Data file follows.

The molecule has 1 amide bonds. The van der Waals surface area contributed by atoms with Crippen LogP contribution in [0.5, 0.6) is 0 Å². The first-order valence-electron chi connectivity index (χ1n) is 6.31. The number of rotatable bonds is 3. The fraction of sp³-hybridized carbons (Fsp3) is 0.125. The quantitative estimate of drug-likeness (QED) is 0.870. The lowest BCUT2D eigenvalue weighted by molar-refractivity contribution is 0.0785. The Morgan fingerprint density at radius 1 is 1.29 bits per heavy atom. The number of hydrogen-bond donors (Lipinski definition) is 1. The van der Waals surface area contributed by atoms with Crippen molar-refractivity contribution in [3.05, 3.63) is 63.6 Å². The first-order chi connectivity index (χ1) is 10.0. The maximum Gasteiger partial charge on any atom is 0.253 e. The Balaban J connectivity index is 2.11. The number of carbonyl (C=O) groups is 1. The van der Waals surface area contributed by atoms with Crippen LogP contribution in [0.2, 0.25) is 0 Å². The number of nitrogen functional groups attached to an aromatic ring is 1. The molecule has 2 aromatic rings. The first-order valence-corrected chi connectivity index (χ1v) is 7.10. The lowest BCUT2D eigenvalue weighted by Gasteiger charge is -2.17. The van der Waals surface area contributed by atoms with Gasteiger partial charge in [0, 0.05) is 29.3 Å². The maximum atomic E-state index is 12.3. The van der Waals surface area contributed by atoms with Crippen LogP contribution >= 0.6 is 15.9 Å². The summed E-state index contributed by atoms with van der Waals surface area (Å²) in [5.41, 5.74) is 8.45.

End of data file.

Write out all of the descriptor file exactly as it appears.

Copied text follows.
The molecule has 1 amide bonds. The van der Waals surface area contributed by atoms with Crippen LogP contribution in [0.5, 0.6) is 0 Å². The first-order valence-electron chi connectivity index (χ1n) is 6.31. The number of rotatable bonds is 3. The fraction of sp³-hybridized carbons (Fsp3) is 0.125. The quantitative estimate of drug-likeness (QED) is 0.870. The lowest BCUT2D eigenvalue weighted by molar-refractivity contribution is 0.0785. The Morgan fingerprint density at radius 1 is 1.29 bits per heavy atom. The number of hydrogen-bond donors (Lipinski definition) is 1. The van der Waals surface area contributed by atoms with Crippen molar-refractivity contribution in [3.05, 3.63) is 63.6 Å². The first-order chi connectivity index (χ1) is 10.0. The maximum Gasteiger partial charge on any atom is 0.253 e. The Balaban J connectivity index is 2.11. The number of carbonyl (C=O) groups is 1. The van der Waals surface area contributed by atoms with Crippen LogP contribution in [0.2, 0.25) is 0 Å². The number of nitrogen functional groups attached to an aromatic ring is 1. The molecule has 2 aromatic rings. The first-order valence-corrected chi connectivity index (χ1v) is 7.10. The lowest BCUT2D eigenvalue weighted by Gasteiger charge is -2.17. The van der Waals surface area contributed by atoms with Gasteiger partial charge in [0, 0.05) is 29.3 Å². The maximum atomic E-state index is 12.3. The van der Waals surface area contributed by atoms with Crippen LogP contribution >= 0.6 is 15.9 Å². The summed E-state index contributed by atoms with van der Waals surface area (Å²) in [5.41, 5.74) is 8.45.